NEW ORLEANS – A PET/CT-derived myocardial ischemic burden in excess of 10% defines a subset of patients with symptomatic CAD who derive significantly greater benefit from an invasive management strategy than a noninvasive one, Kent G. Meredith, MD, reported at the annual meeting of the American College of Cardiology.
Conversely, patients with an ischemia burden of 10% or less have a lower major adverse event rate if they undergo noninvasive treatment.
“We see that cardiac PET/CT-derived ischemic burden provides a convenient and useful tool for predicting clinical outcomes of invasive and noninvasive treatment strategies,”said Dr. Meredith, a cardiologist at Intermountain Medical Center in Murray, Utah.
He presented a retrospective single-center study of 5,528 consecutive patients with symptomatic CAD referred for PET/CT at Intermountain. As a condition for study inclusion, they needed to survive for at least 90 days after imaging, have no elevation of troponin, and have no prior history of CAD.
This was a study of real-world clinical practice featuring standardized institutional protocols. Dr. Meredith explained that the 10% ischemic burden threshold used by cardiologists at Intermountain to help determine an individual’s optimal treatment strategy is based upon “a very important study” in which investigators at Cedars-Sinai Medical Center in Los Angeles showed 16 years ago, in nearly 11,000 consecutive patients, that revascularization had a survival benefit over medical therapy alone at an ischemic burden in excess of 10% as measured by stress myocardial perfusion single photon emission CT (Circulation. 2003 Jun 17;107:2900-7).
Dr. Meredith and his coinvestigators carried out their study to make sure this ischemic burden cutoff is still valid today in view of the considerable changes in imaging technology and optimal medical therapy in the intervening years.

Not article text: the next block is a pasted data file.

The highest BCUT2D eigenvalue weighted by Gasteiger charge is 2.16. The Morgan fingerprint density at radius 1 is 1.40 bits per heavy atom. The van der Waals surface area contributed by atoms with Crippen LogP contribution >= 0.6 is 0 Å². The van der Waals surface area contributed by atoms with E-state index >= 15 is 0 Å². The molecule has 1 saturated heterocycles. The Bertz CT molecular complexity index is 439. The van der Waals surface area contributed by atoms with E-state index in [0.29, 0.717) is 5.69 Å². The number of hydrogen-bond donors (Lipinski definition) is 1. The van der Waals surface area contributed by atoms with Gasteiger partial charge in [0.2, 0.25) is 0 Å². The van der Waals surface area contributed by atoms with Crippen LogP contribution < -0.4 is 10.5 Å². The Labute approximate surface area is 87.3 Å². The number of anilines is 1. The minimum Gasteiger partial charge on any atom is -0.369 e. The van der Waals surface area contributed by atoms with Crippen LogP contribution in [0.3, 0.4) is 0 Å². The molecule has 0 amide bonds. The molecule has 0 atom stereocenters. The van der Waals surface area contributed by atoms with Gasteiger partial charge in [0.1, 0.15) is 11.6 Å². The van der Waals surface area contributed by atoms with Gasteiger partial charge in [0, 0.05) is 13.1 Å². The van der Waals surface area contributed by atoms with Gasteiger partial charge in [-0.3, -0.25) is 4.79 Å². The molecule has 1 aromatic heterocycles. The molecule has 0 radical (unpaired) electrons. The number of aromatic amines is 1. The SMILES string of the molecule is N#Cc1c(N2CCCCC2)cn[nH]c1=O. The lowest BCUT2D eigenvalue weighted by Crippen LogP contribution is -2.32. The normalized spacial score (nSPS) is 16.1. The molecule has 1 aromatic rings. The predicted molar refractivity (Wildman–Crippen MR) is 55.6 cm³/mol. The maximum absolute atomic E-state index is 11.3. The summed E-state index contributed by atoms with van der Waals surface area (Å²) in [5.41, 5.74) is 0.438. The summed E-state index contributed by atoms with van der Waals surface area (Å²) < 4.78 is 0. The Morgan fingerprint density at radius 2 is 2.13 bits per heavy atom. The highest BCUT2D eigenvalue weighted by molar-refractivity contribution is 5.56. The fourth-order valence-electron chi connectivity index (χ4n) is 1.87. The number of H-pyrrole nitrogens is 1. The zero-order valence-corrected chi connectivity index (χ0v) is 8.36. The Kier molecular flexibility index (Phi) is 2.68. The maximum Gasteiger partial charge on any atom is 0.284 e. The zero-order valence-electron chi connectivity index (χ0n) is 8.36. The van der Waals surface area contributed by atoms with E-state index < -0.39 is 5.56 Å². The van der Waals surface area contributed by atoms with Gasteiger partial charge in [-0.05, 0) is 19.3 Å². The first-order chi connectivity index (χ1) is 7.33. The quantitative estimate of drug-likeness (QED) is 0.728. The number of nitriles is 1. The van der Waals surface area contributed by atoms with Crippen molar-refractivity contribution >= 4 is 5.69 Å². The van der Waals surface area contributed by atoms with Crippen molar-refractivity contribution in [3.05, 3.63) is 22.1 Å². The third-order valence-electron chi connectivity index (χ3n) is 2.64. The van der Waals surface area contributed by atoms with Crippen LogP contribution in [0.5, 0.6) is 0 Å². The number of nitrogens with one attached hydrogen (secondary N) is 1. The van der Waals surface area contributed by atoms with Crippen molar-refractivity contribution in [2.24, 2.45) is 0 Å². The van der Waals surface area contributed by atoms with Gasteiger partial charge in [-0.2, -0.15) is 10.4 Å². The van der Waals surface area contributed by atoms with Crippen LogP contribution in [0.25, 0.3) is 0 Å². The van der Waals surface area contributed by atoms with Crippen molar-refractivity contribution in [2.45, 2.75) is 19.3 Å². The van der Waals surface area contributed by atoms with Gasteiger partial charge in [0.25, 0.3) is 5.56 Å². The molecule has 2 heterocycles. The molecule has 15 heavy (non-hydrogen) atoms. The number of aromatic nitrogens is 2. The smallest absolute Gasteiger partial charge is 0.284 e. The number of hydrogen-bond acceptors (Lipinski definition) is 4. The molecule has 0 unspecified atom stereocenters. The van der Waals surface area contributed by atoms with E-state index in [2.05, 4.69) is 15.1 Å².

Among the study population, 203 patients had a PET/CT-derived ischemic burden greater than 10% using a well-established scoring system (J Nucl Cardiol. 2006 Nov;13:e157-71), while 5,325 had a lesser ischemic burden. Fifty-six percent of patients with an ischemic burden above the 10% threshold underwent coronary revascularization, 26% had coronary angiography without revascularization, and 18% were managed by optimal medical therapy alone.
The group with an ischemic burden of 10% or less was managed very differently: One percent had revascularization, 3% had angiography without revascularization, and 96% were managed medically.
The higher a patient’s baseline ischemic burden, the higher the major adverse cardiovascular event (MACE) rate during 1-4 years of follow-up. The composite MACE rate, comprising death, hospitalization for acute MI, or late revascularization after 90 days, was 3.9% in patients with an ischemic burden of 10% of less, compared with 8.9% in those above the 10% threshold.
In a multivariate analysis adjusted for demographics, hyperlipidemia, heart failure, and diabetes, patients with an ischemic burden greater than 10% had a 4.6-fold greater risk of MACE if managed medically than if they underwent revascularization. And among those with an ischemic burden of 10% or less, the adjusted risk of MACE was increased 2.8-fold if they received revascularization instead of medical management.
Dr. Meredith reported having no financial conflicts regarding his study, conducted free of commercial sponsorship.